Background: Electronic health records (EHRs) have tremendous potential to provide information on the care of patients outside controlled research environments. Concern about confounding stemming from a lack of baseline randomization and poorly measured comorbidities remains the greatest obstacle to utilizing these data sources for evidence generation. Two major barriers to improving confounding control for valid estimation of treatment effects across EHR databases include: 1) a lack of uniform coding practices and content across EHR systems, and 2) a lack of generalized analytics for confounding control that maximize use of information across diverse EHR data sources. EHR data are and will remain diverse. The development of data-adaptive analytic algorithms that can control for confounding across diverse EHR systems to estimate treatment effects is critically important for ensuring the validity of multi-site studies. High-dimensional proxy adjustment (HDPA) is a set of methods that substantially expand the amount of information used for confounding adjustment in healthcare databases. HDPA methods have been shown to improve confounding control across a diverse range of studies and have become some of the most widely used tools for confounding adjustment in healthcare databases. Although HDPA methods can leverage the full information content in EHR data to improve confounding control, they require settings that can be sensitive to properties of the given data, including variations in coding practices across EHR sites.
Research Gap: When findings from HDPA analyses differ across EHR sites, it is difficult to determine if this is due to differences in populations and coding practices across sites (heterogeneity) or differences in the performance of the analytics across sites (transportability or validity). Evaluating the transportability of data-adaptive analytics for estimating treatment effects across EHRs is critical to determine which algorithmic settings are likely to produce the most valid evidence when estimating the effectiveness and safety of medical treatments.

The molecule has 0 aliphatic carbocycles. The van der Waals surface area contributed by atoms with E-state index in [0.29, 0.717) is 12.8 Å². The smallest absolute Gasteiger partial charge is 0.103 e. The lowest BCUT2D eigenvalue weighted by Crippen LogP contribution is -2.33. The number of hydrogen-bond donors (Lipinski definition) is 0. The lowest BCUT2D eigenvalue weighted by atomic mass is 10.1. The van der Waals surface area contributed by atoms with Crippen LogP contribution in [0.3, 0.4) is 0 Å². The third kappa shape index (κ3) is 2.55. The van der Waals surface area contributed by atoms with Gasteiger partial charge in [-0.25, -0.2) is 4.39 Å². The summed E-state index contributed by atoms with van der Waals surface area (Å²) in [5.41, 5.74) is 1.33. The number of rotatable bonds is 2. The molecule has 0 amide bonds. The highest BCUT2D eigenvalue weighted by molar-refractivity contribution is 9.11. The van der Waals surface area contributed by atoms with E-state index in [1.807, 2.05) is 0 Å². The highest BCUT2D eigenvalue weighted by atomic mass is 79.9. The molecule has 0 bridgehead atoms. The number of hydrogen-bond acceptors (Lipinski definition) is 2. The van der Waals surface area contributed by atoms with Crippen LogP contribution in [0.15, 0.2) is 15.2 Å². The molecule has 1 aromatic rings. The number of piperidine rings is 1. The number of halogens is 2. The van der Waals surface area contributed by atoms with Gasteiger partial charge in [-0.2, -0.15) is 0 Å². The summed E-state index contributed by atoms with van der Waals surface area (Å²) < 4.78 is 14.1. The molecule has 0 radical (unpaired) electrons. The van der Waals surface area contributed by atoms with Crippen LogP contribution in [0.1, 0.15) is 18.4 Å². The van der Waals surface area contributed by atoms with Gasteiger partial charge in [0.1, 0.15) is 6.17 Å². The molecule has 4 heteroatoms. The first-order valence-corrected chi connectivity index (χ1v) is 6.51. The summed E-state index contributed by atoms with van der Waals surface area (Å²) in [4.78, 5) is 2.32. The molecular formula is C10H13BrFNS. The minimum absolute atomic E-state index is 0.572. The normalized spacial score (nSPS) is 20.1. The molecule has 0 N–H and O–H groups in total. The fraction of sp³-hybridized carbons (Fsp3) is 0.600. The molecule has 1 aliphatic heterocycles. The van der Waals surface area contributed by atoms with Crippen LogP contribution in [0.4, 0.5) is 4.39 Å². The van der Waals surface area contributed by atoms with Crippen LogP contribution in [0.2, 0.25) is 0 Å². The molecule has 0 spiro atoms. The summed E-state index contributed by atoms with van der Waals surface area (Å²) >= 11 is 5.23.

Objectives: This proposal seeks to extend HDPA by developing and testing a framework for evaluating the transportability of automated machine learning (ML)-enabled methods for confounding control in causal effectiveness studies across multiple EHR systems.
Aims: This project will integrate recently developed and highly innovative ML validation methods for causal inference (synthetic controls) with recent ML advancements for HDPA. Synthetic control validation methods assess the validity of an applied method for causal inference to tailor analyses to the given study. The use of synthetic controls has been shown to improve validity in studies with few investigator-specified variables but can fail in EHR database studies involving large numbers of variables. The research team has developed a novel framework for generating synthetic controls to address this gap. The team will refine and validate the developed algorithm using 8 empirical studies across 3 distinct EHR systems. Empirical studies will involve a variety of therapeutic areas including: 1) effect of anti-diabetic medications on cardiovascular events, 2) effect of anticoagulants on stroke/bleeding risk, and 3) effect of antibiotics on sepsis requiring hospitalization. The EHR sites will include: 1) Partners Healthcare System in Massachusetts; 1) US National Veterans Health Administration; and 2) Wake Forest Baptist Health in North Carolina. Performance standards based on results from randomized control trials (RCTs) will be developed as benchmarks by restricting study populations to closely approximate corresponding RCT populations. Advantages and limitations of the developed framework for assessing transportability of data-adaptive HDPA analyses will be determined across different EHR sites. Stakeholders will provide input to refine the proposal. The team will engage 1) patients/patient advocates for insights on how to communicate study findings; 2) EHR users for documentation conventions; and 3) research methodologists for interface and format of dissemination materials.
Relevance to patient-centered research: Valid analytics are the foundation for patient-centered outcomes research (PCOR). As such, valid analysis of EHR data is and will remain a core aspect of PCORI’s work. Much of the patient-reported information is primarily recorded in EHR and currently underutilized. An important aspect of patient-centered research is studying outcomes that matter to patients using relevant comparison therapies. This requires flexible analytic approaches that can easily incorporate a wide range of treatment-outcome scenarios.
*All proposed projects, including requested budgets and project periods, are approved subject to a programmatic and budget review by PCORI staff and the negotiation of a formal award contract.